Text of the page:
Dante Alighieri

Profile portrait in [[tempera]]<br>by [[Sandro Botticelli]], 1495 Durante degli Alighieri (), simply called Dante (, , ; c. 1265 – 1321), was a major Italian poet of the Late Middle Ages. His ''Divine Comedy'', originally called '''' (modern Italian: ''Commedia'') and later christened '''' by Boccaccio, is widely considered the most important poem of the Middle Ages and the greatest literary work in the Italian language.

In the late Middle Ages, the overwhelming majority of poetry was written in Latin, and therefore accessible only to affluent and educated audiences. In ''De vulgari eloquentia'' (''On Eloquence in the Vernacular''), however, Dante defended use of the vernacular in literature. He himself would even write in the Tuscan dialect for works such as ''The New Life'' (1295) and the aforementioned ''Divine Comedy''; this choice, although highly unorthodox, set a hugely important precedent that later Italian writers such as Petrarch and Boccaccio would follow. As a result, Dante played an instrumental role in establishing the national language of Italy. Dante's significance also extends past his home country; his depictions of Hell, Purgatory, and Heaven have provided inspiration for a large body of Western art, and are cited as an influence on the works of John Milton, Geoffrey Chaucer and Alfred Tennyson, among many others. In addition, the first use of the interlocking three-line rhyme scheme, or the ''terza rima'', is attributed to him.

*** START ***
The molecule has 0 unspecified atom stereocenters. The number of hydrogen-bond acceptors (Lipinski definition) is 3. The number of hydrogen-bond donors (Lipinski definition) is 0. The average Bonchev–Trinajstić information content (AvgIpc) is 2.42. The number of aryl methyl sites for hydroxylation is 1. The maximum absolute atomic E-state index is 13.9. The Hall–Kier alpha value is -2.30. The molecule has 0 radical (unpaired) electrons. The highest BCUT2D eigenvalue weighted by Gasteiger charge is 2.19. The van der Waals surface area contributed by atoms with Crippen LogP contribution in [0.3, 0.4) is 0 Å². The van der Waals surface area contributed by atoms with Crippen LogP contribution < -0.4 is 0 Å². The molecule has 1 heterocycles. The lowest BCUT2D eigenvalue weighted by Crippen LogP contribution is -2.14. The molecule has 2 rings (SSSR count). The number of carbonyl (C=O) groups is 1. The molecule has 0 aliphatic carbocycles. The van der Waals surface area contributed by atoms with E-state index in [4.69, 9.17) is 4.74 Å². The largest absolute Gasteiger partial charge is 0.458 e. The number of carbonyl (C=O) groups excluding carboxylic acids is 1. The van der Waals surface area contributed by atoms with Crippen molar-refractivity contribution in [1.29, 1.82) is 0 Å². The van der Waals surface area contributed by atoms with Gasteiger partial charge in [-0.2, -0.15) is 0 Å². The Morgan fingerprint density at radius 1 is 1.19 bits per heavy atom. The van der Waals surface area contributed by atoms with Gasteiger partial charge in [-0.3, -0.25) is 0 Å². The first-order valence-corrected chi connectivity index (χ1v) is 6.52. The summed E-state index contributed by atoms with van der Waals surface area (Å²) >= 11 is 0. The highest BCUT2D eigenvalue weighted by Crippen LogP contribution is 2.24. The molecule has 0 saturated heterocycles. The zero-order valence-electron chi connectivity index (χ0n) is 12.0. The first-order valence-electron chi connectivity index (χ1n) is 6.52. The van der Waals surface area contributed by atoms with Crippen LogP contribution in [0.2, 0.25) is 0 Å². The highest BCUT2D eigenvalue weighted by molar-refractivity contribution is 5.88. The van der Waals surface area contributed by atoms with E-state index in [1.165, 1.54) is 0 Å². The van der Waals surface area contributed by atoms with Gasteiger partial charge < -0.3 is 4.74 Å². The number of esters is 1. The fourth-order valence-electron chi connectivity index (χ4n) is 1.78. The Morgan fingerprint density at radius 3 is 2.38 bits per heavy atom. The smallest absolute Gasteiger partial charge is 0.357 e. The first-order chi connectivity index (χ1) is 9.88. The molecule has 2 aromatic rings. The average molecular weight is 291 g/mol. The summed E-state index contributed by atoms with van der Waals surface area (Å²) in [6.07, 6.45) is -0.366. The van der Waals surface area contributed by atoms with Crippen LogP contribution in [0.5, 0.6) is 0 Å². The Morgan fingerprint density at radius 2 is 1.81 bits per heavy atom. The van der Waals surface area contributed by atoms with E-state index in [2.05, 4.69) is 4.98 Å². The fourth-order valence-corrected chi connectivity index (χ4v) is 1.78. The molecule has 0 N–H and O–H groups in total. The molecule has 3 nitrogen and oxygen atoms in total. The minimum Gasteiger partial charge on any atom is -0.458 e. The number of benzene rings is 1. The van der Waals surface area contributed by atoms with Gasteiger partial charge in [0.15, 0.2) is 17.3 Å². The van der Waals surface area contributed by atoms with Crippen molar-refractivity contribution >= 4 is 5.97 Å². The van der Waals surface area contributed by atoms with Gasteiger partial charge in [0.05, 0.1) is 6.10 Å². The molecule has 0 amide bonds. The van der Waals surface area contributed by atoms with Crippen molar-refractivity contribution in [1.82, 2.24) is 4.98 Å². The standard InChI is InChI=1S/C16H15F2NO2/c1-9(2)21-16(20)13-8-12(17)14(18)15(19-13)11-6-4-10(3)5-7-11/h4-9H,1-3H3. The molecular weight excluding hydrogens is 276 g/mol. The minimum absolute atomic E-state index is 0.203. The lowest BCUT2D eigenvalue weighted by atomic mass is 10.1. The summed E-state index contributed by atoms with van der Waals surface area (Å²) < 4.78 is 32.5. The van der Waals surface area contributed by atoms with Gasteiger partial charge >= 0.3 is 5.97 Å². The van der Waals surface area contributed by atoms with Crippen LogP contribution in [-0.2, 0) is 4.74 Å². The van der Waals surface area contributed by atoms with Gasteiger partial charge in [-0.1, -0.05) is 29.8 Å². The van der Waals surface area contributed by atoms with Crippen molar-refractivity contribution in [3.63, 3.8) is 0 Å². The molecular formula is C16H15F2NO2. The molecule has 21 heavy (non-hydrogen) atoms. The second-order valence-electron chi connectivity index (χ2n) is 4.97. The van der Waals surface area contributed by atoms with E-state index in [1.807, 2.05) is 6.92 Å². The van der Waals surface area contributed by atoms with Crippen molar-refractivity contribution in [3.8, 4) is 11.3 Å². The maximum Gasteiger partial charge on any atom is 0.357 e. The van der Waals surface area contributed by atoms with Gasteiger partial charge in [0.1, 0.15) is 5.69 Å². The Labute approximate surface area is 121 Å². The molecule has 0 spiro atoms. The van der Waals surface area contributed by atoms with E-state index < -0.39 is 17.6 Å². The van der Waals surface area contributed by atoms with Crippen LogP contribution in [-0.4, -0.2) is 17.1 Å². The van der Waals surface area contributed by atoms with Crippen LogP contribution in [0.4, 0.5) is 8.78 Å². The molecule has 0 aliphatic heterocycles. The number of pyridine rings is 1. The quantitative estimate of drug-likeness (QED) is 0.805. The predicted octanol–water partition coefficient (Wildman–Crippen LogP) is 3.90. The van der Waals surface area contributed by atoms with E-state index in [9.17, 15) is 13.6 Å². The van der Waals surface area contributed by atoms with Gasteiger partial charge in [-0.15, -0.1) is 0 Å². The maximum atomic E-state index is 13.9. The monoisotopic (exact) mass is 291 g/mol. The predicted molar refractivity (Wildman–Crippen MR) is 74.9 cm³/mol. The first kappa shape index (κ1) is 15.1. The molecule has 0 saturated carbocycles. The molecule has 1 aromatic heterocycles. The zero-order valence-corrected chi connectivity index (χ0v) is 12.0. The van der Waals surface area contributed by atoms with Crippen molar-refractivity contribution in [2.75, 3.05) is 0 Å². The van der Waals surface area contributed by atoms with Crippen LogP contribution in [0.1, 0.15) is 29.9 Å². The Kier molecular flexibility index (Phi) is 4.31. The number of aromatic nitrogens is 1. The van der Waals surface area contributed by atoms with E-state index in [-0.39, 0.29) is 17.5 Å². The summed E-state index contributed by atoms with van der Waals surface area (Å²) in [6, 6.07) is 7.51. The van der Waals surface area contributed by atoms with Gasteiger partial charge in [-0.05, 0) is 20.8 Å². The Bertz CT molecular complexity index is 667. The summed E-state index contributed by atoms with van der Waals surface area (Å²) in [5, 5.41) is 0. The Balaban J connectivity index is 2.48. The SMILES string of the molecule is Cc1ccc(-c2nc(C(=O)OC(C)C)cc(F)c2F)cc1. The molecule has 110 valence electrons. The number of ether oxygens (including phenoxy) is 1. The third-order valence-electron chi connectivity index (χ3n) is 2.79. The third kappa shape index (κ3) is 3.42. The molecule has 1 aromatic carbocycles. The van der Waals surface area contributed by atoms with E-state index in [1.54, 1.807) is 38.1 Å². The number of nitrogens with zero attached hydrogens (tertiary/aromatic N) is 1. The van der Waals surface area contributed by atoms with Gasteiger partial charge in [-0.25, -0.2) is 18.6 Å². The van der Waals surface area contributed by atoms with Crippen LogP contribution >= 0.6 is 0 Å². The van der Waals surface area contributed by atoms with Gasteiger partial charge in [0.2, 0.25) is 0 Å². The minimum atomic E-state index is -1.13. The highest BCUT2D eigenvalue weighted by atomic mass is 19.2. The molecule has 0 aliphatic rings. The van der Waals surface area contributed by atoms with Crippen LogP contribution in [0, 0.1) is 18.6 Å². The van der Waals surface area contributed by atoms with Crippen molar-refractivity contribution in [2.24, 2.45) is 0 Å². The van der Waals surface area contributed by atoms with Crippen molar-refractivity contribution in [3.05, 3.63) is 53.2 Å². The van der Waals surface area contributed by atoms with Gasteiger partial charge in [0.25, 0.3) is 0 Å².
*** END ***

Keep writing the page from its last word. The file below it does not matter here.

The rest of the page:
Dante has been called "the Father of the Italian language" and one of the most important writers of Western civilization. In Italy, Dante is often referred to as ' ("the Supreme Poet") and '; he, Petrarch, and Boccaccio are also called "the three fountains" or "the three crowns".
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